A once-“pristine” nature preserve flooded by a crude oil spill three years ago from a ruptured pipeline will cost Sunoco $923,000.
Sunoco will pay to help remove invasive plants that have moved in since recovery efforts began and for future work if a restoration plan fails in the polluted portions of Oak Glen Nature Preserve, a wetland forest in Ohio, home to a unique variety of inhabitants, including a few endangered species.
Sunoco did not, however, accept responsibility for the spill.
The company “continues to dispute both that it, Mid-Valley (the pipeline operator), Sunoco Logistics or any of their affiliates caused any impacts to the Oak Glen Preserve,” the signed settlement agreement said.
Oak Glen had been described as “pristine” by park officials before a crack formed in a 60-year-old underground Sunoco pipe moving oil from Texas to Michigan.
The breach gushed 21,000 gallons of crude oil –equal to 500 barrels – into a stream and marshy pond near East Miami River Road in Colerain Township.
Three years later, restoration work continues with a completion date projected for next summer.
The spill managed to stay out of nearby water wells and the Great Miami River, but 35 animals died as a result, including salamanders, toads, frogs and crayfish.
A local man, Gary M. Broughton, discovered the spill as he drove down East Miami River Road March 17, 2014. Broughton reported an oil smell so strong it caused him to stop and investigate. He discovered a large oil sheen stretching across the watery landscape.
It was never determined how long the oil had been oozing out. Age and stress caused the crack to form, said Great Parks Executive Director Jack Sutton.
A lot of other work was directly paid for by Sunoco, but the total cost of the cleanup has not been released by the company.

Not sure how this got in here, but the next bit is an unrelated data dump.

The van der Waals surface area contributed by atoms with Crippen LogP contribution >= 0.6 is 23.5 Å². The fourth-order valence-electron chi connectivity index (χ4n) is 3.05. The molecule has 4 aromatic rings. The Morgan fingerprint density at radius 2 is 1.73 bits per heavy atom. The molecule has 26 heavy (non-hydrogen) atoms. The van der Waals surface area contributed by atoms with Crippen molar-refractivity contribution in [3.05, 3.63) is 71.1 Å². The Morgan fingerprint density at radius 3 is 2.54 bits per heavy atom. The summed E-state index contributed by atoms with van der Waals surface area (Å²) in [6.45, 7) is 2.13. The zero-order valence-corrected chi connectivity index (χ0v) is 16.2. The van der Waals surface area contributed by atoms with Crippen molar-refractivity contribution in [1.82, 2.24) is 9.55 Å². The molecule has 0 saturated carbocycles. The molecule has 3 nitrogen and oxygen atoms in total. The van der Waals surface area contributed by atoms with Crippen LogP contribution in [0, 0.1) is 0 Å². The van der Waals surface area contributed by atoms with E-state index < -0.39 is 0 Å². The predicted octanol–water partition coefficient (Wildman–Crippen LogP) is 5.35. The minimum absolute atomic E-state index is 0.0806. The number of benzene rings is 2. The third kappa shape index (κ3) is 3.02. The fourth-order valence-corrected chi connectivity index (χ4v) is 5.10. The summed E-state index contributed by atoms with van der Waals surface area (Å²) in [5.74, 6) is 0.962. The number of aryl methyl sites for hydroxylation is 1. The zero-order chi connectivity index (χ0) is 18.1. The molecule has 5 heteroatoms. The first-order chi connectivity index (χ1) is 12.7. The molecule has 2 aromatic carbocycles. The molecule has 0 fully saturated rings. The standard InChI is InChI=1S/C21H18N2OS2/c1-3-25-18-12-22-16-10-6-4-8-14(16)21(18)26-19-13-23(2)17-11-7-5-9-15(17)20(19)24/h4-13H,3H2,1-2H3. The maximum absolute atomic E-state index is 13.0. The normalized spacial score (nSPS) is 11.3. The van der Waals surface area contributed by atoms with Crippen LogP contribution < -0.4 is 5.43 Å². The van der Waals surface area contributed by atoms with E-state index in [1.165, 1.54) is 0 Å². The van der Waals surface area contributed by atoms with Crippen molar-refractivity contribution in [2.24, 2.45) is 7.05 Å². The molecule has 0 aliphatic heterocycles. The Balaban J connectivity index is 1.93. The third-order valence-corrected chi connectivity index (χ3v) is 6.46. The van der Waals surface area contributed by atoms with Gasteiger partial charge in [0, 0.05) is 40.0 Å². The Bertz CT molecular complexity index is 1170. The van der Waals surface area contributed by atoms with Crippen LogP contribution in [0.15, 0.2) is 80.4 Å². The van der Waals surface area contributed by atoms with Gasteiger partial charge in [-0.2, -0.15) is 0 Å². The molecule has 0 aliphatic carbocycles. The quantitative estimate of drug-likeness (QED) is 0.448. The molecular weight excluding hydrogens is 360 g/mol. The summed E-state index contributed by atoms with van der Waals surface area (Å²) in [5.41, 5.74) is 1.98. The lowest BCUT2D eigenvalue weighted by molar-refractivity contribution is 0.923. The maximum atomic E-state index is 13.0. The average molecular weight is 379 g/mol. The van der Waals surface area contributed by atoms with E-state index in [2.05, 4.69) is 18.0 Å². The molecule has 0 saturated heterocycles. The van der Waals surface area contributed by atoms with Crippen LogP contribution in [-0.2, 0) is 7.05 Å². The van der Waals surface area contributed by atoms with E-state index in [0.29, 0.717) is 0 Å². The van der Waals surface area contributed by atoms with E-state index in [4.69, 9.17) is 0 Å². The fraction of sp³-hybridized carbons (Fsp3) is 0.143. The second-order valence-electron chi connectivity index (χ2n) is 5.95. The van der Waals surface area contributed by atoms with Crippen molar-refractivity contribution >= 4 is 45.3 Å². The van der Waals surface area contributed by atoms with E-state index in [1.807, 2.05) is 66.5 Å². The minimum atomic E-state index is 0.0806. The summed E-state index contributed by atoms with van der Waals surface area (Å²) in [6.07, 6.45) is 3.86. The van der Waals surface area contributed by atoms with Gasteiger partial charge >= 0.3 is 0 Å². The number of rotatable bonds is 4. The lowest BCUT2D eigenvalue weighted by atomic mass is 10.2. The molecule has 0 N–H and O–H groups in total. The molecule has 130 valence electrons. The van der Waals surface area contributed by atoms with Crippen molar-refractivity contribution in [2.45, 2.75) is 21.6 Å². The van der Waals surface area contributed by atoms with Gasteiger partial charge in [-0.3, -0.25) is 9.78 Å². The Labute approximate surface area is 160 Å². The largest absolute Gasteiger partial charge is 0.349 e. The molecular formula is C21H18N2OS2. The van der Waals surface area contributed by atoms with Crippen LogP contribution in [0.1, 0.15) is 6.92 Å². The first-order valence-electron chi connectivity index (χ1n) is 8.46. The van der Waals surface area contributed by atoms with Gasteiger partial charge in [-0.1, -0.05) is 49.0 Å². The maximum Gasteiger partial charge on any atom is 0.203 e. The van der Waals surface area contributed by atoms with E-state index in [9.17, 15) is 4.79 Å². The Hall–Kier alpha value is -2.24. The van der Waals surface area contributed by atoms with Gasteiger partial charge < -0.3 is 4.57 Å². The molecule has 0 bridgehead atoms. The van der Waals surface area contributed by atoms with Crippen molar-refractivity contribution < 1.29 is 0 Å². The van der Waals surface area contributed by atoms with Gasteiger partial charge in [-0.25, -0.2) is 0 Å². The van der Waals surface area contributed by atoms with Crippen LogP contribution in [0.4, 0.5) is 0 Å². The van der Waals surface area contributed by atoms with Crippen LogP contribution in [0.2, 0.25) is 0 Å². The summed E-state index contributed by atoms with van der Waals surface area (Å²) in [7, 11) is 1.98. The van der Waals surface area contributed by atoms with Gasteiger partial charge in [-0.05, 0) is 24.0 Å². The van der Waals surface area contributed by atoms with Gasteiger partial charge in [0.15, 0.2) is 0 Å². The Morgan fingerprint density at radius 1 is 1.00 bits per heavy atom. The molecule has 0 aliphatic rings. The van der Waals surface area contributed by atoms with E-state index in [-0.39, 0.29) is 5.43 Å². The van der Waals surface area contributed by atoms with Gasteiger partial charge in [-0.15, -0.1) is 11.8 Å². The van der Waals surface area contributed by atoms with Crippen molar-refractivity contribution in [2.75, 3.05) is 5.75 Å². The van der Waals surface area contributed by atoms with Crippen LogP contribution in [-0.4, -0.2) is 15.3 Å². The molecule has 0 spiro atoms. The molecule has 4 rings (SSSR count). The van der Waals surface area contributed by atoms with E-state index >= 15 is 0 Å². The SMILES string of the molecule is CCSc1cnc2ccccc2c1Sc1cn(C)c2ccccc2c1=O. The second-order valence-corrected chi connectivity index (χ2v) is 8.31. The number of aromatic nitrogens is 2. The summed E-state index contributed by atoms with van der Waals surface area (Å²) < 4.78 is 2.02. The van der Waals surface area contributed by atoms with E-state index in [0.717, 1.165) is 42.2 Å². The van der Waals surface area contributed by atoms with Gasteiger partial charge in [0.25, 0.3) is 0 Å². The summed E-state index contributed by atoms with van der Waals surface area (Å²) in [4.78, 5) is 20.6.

“Sunoco Pipeline is committed to working cooperatively with Great Parks of Hamilton County, along with state and federal regulators, to restore the stream and habitats in the Oak Glen Nature Preserve, a goal we have been working on diligently and continuously since the early days of the release in 2014,” said Jeff Shields, communications manager.
“We have made great progress,” Shields continued, “and look forward to completing the restoration of Oak Glen to the satisfaction of all parties.”
So far, Great Parks has received $213,000 from Sunoco, reimbursements for money that has already been spent on Oak Glen expenses. It will pay another $650,000 for cleanup costs Great Parks has already incurred and $60,000 for future costs.
Nearly all of the $1 million covers fees for consultants and lawyers, brought in to help protect and guide the park district through the process of restoring the public property, Sutton said. Some of the money also reimbursed Great Parks’ staff time spent on the restoration project.
Sutton said the agreement recoups about 80 percent of Great Parks’ costs.
The work is not yet done. A containment wall, created to keep oil out of other areas, is currently being removed and in the spring, the gravel lots and other remnants of the cleanup process will end up restored.